April 2014 - Missouri Supreme Court Makes Workers' Compensation Retaliation Cases Less Difficult

Thanks to a new decision by the Missouri Supreme Court, injured workers have an easier chance to make a claim for retaliatory discharge after filing a workers' compensation claim. According to the court's ruling in Templemire v. W&M Wedling, Inc., employees need only to prove that the filing of a workers' compensation claim was a "contributing factor" to the employee's discharge, termination, or other discipline. This is a change from the old standard in Missouri by which an employee would have to prove exclusive causal connection when attempting to maintain a claim for workers' compensation retaliatory discharge.
In the Templemire case, the employee had been assigned to light duty work after sustaining a work-related injury. After being assigned to the light duty work, the employee was terminated for stating he needed to take a break to rest his foot. After the employee indicated the employer could consult with his physician regarding the need for the break, the employer indicated the employee was insubordinate. Among other statements and actions, the employer suggested that the employee was milking his injury and that the employee could sue him because he paid premiums and had attorneys to handle such issues. The Missouri Supreme Court decided the prior exclusive causation standard was outdated and the new contributing factor standard is more in line with recent Missouri employment discrimination cases such as those made under the Missouri Human Rights Act.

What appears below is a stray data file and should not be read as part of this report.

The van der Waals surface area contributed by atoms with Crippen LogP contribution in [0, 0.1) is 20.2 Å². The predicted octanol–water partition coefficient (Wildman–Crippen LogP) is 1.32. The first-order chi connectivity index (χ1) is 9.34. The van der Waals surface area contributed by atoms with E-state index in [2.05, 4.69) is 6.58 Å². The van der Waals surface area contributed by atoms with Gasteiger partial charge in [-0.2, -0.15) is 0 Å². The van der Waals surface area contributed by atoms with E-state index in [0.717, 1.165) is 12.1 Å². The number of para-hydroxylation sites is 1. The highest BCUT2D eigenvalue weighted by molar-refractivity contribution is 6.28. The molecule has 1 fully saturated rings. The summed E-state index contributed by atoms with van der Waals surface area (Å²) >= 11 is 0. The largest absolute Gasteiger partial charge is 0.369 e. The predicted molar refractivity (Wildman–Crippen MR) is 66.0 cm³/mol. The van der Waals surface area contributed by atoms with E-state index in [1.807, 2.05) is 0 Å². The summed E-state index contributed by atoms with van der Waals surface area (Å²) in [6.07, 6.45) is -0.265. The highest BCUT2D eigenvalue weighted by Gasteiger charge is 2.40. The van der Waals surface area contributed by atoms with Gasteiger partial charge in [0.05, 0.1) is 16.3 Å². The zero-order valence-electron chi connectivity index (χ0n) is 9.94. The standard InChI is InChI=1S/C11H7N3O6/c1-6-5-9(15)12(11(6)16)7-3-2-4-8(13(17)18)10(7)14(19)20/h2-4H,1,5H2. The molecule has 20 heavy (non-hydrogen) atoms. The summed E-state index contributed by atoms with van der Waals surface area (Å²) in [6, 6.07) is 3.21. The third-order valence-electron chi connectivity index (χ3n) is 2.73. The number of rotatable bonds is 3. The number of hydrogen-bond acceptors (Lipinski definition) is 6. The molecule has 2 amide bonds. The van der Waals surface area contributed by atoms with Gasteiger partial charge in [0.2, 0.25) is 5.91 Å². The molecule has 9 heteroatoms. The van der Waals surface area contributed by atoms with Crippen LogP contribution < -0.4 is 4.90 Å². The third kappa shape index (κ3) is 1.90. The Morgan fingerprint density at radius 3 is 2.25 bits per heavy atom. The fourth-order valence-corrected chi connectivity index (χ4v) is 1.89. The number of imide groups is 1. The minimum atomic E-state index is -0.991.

As a result of this new important decision, there will certainly be increased litigation regarding retaliatory discharge as it relates to the filing of workers' compensation claims in the state of Missouri. Injured employees will want to compare the way he or she is disciplined compared to an employee who is not injured at the time of any such discipline. It is likely that employers will have to be more careful in documenting the reason that injured employees are disciplined. Additionally, insurance companies, especially adjusters, may be subject to inquiries by attorneys who are representing injured workers who believe they have been victims of a retaliatory employment action. If you believe you have been a victim of a retaliatory discharge for filing a workers' compensation claim or for exercising your rights under the Missouri Worker's Compensation Act, please contact our office.

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